Catholic Encyclopedia (1913)/Victimae Paschali Laudes Immolent Christiani
The first stanza of the Easter sequence. Medieval missals placed it on various days within the octave, but the Roman Missal assigns it daily from Easter to the following Saturday inclusively. On the authority of an Einsiedeln manuscript of the eleventh century, its authorship has been ascribed to Wipo (q.v.). With less apparent reason it has been ascribed to Notker Balbulus (q.v.) by Cardinal Bona, to Robert II of France by Durandus, and even to Adam of St. Victor (although found in manuscripts antedating his birth). It shares with certain of Notker's sequences their varying stanzaic form and almost casual assonance, but makes an advance in the frequency of rhyme; it thus marks a transition from the Notkerian sequences to the regular rhymic and stanzaic form of those of Adam of St. Victor. As the only sequence in quasi-Notkerian from retained in our Missal, it is of great interest hymnologically. "Vos" in the line "Praecedet vos in Galilaeam", in the typical Missal (1900), was replaced in the Vatican Graduale (1908) by "suos", the original word; this brings the line into appropriate syllabic conformity with the similar line in the preceding stanza, "Et gloriam vidi resurgentis". Although the lines in any one stanza will vary in syllabic length, a comparison of stanzas will show perfect numerical correspondence in the lines. Thus, stanzas 2 and 3:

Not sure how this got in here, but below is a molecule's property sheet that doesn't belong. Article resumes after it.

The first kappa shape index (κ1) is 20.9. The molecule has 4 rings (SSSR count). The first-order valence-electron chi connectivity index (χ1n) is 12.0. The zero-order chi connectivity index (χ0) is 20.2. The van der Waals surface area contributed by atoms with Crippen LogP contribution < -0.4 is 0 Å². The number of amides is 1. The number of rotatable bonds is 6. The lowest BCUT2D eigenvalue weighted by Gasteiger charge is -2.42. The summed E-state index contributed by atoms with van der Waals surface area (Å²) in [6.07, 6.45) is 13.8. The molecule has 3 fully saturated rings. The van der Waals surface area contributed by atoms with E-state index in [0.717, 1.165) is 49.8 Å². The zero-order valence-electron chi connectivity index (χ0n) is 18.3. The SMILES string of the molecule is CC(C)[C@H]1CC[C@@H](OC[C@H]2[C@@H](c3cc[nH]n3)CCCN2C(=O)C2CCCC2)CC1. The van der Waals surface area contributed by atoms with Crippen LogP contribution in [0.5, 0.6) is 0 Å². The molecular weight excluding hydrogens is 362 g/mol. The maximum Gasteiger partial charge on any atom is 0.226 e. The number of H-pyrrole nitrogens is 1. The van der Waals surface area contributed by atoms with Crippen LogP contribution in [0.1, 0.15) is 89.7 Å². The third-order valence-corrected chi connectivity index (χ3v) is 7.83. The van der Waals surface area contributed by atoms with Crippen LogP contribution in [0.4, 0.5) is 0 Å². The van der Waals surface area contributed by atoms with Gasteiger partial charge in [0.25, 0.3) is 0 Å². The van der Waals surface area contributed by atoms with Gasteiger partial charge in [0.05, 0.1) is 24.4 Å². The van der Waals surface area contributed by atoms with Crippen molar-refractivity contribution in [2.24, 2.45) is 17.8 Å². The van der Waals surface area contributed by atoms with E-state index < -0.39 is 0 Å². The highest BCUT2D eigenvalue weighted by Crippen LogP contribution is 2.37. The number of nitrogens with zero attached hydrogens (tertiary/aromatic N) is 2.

Agnus redemit oves
Christus innocens Patri
Peccatores Mors et Vita duello
Dux vitae mortuus
The first two lines in the stanzas have seven syllables each; the third line has six; the fourth line, four. The chant melody is the same for each stanza. Another melody is found for the next two stanzas, which are also in perfect syllabic correspondence:
Dic nobis, Maria.
Quid vidisti in via?
Sepulchrum Christi viventis
Et gloriam vidi resurgentis. Angelicos testes.
Sudarium et vestes.
Surrexit Christus spes mea;
Praecedet suos in Galilaeam.